SUNDAY MAGAZINE

Cut from the same cloth

Black and whiteRajinikanth and (right) Nana Patekar in stills fromKaala.Special Arrangement

Black and whiteRajinikanth and (right) Nana Patekar in stills fromKaala.Special Arrangement  

In the late 1890s, a plague broke out in Bombay, and close to 200,000 people died. The British administration derived wisdom from it. They gradually began a process of pushing out polluting industries and poorer natives, mostly migrant labourers, to the north of the city. The outward expansion of Bombay included an area pervaded by mangroves, which at that time appeared to be far away from Ballard Pier, the city’s business district. Dharavi then was already a fishermen’s colony. Land was cheap and plentiful. Squatting was seen as a right.

By the beginning of the 1900s, Dharavi and its surrounding areas had begun to behave as a kind of underworld. No one asked questions because all of it was out of sight. After Independence, when Indians came to power, they stuck to the same marginalising philosophy of governance. Neglected, Dharavi grew unchecked and under the scanner. It is only recently that Dharavi has come to be seen as developable land in a city short of it, and that it is important to pull it back into the mainstream.

In the newest Rajinikanth movie, Kaala , the villain Hari Dada wants the land that Dharavi sits on. Kaala and his homeboys don’t intend to be evicted from the slum, but no institution steps in to help them. In one scene from the film, a sign in the backdrop reads: ‘No house, no land, no votes’. It might well have read, as did the placards of the Glorious Revolution in Britain (1688-89) when the Stuart dynasty was overthrown, ‘No taxation without representation’. We are only 300 years behind the West in matters of governance.

In a scene, post-interval, an assured and savarna Hari (Nana Patekar) goes over to meet Kaala, played by Rajinikanth, to negotiate. Hari refuses the offered drink of water, and clearly means this as an insult to the lower caste Kaala. Nevertheless, Kaala is a king; he is Hari in black. He has the biggest house in the area. Kaala’s is a joint family, as is Hari’s. Four grown-up sons and their wives and children stay with the cult patriarch. His wife, Selvi, is the typical, self-sacrificing housewife whom, it is repeatedly made clear, Kaala loves dearly, even though his hand is tattooed with the name of Zarina, his former flame.

Slum fiefdom

Decades ago, Hari killed Kaala’s father, and went on to become all that he is now — politician, businessman, appropriator. In a different way, Kaala has done the same. He behaves as if he owns Dharavi. His word is final. At the meeting in the courtyard of his home — common ground, but more Kaala’s than other slum dwellers’ — Kaala accuses Hari of all the ugly things the Establishment is guilty of. When Hari rebuffs Kaala and gets up to go, Kaala says he can try, but without his permission, Hari won’t be able to get out of the slum. He goes on to show how, until a wiser Hari comes back and requests for an egress.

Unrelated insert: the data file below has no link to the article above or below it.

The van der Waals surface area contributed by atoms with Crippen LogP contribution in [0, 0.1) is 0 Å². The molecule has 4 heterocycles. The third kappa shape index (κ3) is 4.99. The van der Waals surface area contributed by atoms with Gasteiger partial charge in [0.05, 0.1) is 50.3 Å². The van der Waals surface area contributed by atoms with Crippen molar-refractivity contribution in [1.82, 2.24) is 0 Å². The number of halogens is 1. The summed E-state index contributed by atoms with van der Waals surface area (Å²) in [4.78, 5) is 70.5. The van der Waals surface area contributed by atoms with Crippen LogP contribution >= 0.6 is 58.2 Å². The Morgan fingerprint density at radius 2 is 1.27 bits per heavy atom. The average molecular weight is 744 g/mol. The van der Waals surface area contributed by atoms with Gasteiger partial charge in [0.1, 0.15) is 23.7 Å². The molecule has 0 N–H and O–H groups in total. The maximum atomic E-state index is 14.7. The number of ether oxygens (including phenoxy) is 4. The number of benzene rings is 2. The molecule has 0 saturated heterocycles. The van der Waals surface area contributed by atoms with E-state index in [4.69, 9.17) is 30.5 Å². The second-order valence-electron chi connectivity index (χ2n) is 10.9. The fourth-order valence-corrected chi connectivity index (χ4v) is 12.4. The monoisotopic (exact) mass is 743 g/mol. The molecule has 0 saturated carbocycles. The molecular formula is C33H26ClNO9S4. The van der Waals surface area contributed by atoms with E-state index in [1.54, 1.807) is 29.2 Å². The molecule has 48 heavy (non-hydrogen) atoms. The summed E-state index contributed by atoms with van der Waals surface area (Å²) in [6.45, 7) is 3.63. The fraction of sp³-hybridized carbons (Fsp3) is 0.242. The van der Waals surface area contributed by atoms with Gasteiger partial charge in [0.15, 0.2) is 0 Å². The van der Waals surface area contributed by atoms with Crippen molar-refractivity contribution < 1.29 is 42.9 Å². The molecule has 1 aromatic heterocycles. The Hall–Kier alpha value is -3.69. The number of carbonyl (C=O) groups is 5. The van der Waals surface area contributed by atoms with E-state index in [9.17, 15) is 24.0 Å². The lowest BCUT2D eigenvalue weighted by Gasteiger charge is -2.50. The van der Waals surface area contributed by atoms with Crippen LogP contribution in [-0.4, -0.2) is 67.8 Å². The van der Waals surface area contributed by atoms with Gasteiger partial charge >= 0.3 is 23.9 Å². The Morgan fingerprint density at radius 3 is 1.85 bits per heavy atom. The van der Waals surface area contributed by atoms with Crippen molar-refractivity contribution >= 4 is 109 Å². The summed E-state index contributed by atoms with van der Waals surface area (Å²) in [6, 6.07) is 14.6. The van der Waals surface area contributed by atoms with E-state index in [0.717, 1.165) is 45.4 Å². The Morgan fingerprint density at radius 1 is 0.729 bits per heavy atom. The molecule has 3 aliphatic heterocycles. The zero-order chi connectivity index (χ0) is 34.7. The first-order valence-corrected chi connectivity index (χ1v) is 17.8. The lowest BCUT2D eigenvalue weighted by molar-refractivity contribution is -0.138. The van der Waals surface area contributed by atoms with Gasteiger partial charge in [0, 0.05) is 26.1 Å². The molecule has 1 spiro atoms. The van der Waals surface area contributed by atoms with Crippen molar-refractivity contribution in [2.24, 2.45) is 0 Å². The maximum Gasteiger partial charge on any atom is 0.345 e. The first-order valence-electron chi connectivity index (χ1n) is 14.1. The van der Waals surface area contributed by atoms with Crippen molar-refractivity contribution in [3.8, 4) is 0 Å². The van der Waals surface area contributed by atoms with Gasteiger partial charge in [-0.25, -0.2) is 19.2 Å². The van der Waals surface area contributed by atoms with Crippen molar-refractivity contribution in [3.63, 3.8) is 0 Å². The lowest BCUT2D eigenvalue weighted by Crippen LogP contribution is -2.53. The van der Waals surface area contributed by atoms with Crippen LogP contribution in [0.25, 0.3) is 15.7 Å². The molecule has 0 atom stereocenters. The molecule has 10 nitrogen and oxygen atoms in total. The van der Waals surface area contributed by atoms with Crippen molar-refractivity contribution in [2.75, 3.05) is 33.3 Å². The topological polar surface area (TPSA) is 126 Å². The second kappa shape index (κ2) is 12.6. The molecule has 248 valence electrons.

Kaala’s word is final. There is no institutional democracy or rule of the law at work in Kaala’s world, just as it isn’t in Hari’s world. Nowhere in the movie is it made clear exactly what Kaala or his family members do for a reasonable living, besides running their slum country. To me, just about everything Kaala does seems to be a mirror image of what Hari does in the wider world, except that Patekar is not Rajinikanth.

Francis Fukuyama defines political development as “change over time in political institutions”. Individual leaders are fluid. What ought to be fixed is the “underlying rules by which societies organise themselves”. If the rules are not impersonal — it is not who you know, but what you have a right to get — societies will decay.

Indian slums are great examples of India’s political decay. Political decay directly translates to basic deprivations. No water, no power, no toilets, no privacy, perpetual dirt and grime. The key words of the abiding Indian story. The slums are only the most heartless instance of this breakdown in our governance, even though in general, as a country, we are far from ‘getting to Denmark’.

Primitive state

India is a shell democracy. There is no consistent institutional guarantee to one’s rights. What we do have is a primitive state, what Max Weber might call a ‘patrimonial’ state. The fixtures of the state, including people and property, are the ruler’s privileges. The state is run by the ruler and his acolytes, and the benefits tend to accrue to them.

Pa. Ranjith’s movie’s basic flaw is not just that it is clichéd. Which mainstream movie isn’t? It is his inability or reluctance to see through the politics of his own characters. The slum lord in the movie runs the place like a fiefdom exactly as his enemy does it in the world outside and, like Hari, he has no plans to abdicate his throne. Nor has he any alternative plans for the better administration of his patrimonial state. He is the mirror image of Hari.

Kaala throws up more questions than it intends to. They will not go away once the curtain comes down. In the impending Tamil Nadu assembly elections, Rajinikanth’s party cadre may opt for the black nylon shirt and veshti as their sartorial vow of fealty, but our hero’s problems, as he will find out once in power, are cut from a different cloth and colour. Black may be the new white. But someone still has to do the laundry.

The writer, whose latest collection of poems is Available Light, is working on a novel next, and believes Trump met Kim Jong-un’s double in Singapore.

Indian slums are great examples of India’s political decay; decay that translates to deprivation

The movie’s basic flaw is not that it is clichéd. It is Pa. Ranjith’s inability to see through the politics of his own characters

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